[dropcap size=small]A[/dropcap]fter knocking on the west doors in the traditional manner at noon as the sun broke through the clouds and being admitted to the cathedral by the Very Rev. Gary Hall, the cathedral’s dean, and Diocese of Washington Bishop Mariann Budde, Curry was asked to “tell us who you are.”
“I am Michael Bruce Curry, a child of God, baptized in St. Simon of Cyrene Church, Maywood, Illinois, on May 3, 1953, and since that time I have sought to be a faithful disciple of Jesus Christ,” he replied.
“Michael, Bishop in the Church of God, we have anticipated your arrival with great joy,” 26th Presiding Bishop Katharine Jefferts Schori told him.
“In the Name of Christ, we greet you,” she added, and the greeting was echoed by the more than 2,500 people in attendance.
Curry, the former bishop of North Carolina, promised to be a “faithful shepherd and pastor” and, when asked by Jefferts Schori if they would support Curry in his ministry, those attending roared in reply, “We will.”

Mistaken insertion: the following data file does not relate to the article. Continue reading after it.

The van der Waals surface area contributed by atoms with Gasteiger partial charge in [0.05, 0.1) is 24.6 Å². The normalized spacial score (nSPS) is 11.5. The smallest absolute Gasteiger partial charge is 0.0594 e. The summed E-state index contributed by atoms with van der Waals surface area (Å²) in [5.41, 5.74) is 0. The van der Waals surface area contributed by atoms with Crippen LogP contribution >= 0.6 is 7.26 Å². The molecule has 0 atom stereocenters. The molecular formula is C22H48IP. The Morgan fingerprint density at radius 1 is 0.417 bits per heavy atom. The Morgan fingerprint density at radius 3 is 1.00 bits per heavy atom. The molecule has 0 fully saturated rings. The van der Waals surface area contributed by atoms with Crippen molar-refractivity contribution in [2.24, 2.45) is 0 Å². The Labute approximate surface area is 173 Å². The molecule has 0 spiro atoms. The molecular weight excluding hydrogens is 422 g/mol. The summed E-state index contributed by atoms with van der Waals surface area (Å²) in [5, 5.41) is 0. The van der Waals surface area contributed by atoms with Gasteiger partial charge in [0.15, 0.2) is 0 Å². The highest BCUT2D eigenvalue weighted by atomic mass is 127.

With that and all the liturgical celebration that followed, The Episcopal Church made history as it welcomed its first person of color as presiding bishop and primate.
“God has not given up on God’s world,” Curry told the congregation and the thousands of people watching the service’s live webcast. “And God is not finished with The Episcopal Church yet. God has work for us to do.”
Curry had officially become the 27th presiding bishop and The Episcopal Church’s chief pastor and primate at midnight. During the three-hour service, he was seated in the cathedral (Washington National Cathedral has been the presiding bishop’s seat since 1941). Jefferts Schori then gave him the primatial staff that she had carried for the past nine years and then warmly embraced him as the congregation loudly applauded and shouted its approval.